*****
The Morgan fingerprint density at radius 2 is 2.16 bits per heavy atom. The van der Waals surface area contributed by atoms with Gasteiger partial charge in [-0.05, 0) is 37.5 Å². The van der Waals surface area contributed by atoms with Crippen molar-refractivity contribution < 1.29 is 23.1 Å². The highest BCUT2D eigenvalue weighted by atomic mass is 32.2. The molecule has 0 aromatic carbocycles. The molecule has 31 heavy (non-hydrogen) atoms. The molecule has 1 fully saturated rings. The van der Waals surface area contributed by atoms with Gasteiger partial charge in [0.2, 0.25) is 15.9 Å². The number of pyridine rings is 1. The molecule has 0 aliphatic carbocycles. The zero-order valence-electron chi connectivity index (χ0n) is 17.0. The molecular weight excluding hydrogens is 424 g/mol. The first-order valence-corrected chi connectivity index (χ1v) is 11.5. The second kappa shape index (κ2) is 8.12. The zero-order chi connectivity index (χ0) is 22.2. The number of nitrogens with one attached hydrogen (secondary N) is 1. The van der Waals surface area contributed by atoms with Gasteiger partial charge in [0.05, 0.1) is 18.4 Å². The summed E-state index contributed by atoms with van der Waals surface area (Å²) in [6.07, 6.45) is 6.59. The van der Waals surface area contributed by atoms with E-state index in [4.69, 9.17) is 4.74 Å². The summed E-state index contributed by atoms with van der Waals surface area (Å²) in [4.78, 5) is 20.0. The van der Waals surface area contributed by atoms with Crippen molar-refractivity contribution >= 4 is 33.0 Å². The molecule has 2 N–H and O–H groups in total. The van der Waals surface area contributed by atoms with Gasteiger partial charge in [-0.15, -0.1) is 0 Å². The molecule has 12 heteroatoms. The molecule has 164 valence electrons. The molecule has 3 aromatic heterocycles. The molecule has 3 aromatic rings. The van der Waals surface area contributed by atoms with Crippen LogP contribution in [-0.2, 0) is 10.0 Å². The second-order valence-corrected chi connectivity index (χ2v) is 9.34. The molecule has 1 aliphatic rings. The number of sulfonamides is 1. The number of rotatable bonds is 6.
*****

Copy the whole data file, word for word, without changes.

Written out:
The Morgan fingerprint density at radius 2 is 2.16 bits per heavy atom. The van der Waals surface area contributed by atoms with Gasteiger partial charge in [-0.05, 0) is 37.5 Å². The van der Waals surface area contributed by atoms with Crippen molar-refractivity contribution < 1.29 is 23.1 Å². The highest BCUT2D eigenvalue weighted by atomic mass is 32.2. The molecule has 0 aromatic carbocycles. The molecule has 31 heavy (non-hydrogen) atoms. The molecule has 1 fully saturated rings. The van der Waals surface area contributed by atoms with Gasteiger partial charge in [0.2, 0.25) is 15.9 Å². The number of pyridine rings is 1. The molecule has 0 aliphatic carbocycles. The zero-order valence-electron chi connectivity index (χ0n) is 17.0. The molecular weight excluding hydrogens is 424 g/mol. The first-order valence-corrected chi connectivity index (χ1v) is 11.5. The second kappa shape index (κ2) is 8.12. The zero-order chi connectivity index (χ0) is 22.2. The number of nitrogens with one attached hydrogen (secondary N) is 1. The van der Waals surface area contributed by atoms with Gasteiger partial charge in [0.05, 0.1) is 18.4 Å². The summed E-state index contributed by atoms with van der Waals surface area (Å²) in [6.07, 6.45) is 6.59. The van der Waals surface area contributed by atoms with E-state index in [4.69, 9.17) is 4.74 Å². The summed E-state index contributed by atoms with van der Waals surface area (Å²) in [4.78, 5) is 20.0. The van der Waals surface area contributed by atoms with Crippen molar-refractivity contribution >= 4 is 33.0 Å². The molecule has 2 N–H and O–H groups in total. The van der Waals surface area contributed by atoms with Gasteiger partial charge in [-0.15, -0.1) is 0 Å². The molecule has 12 heteroatoms. The molecule has 164 valence electrons. The molecule has 3 aromatic heterocycles. The molecule has 3 aromatic rings. The van der Waals surface area contributed by atoms with Crippen LogP contribution in [-0.2, 0) is 10.0 Å². The second-order valence-corrected chi connectivity index (χ2v) is 9.34. The molecule has 1 aliphatic rings. The number of sulfonamides is 1. The number of rotatable bonds is 6.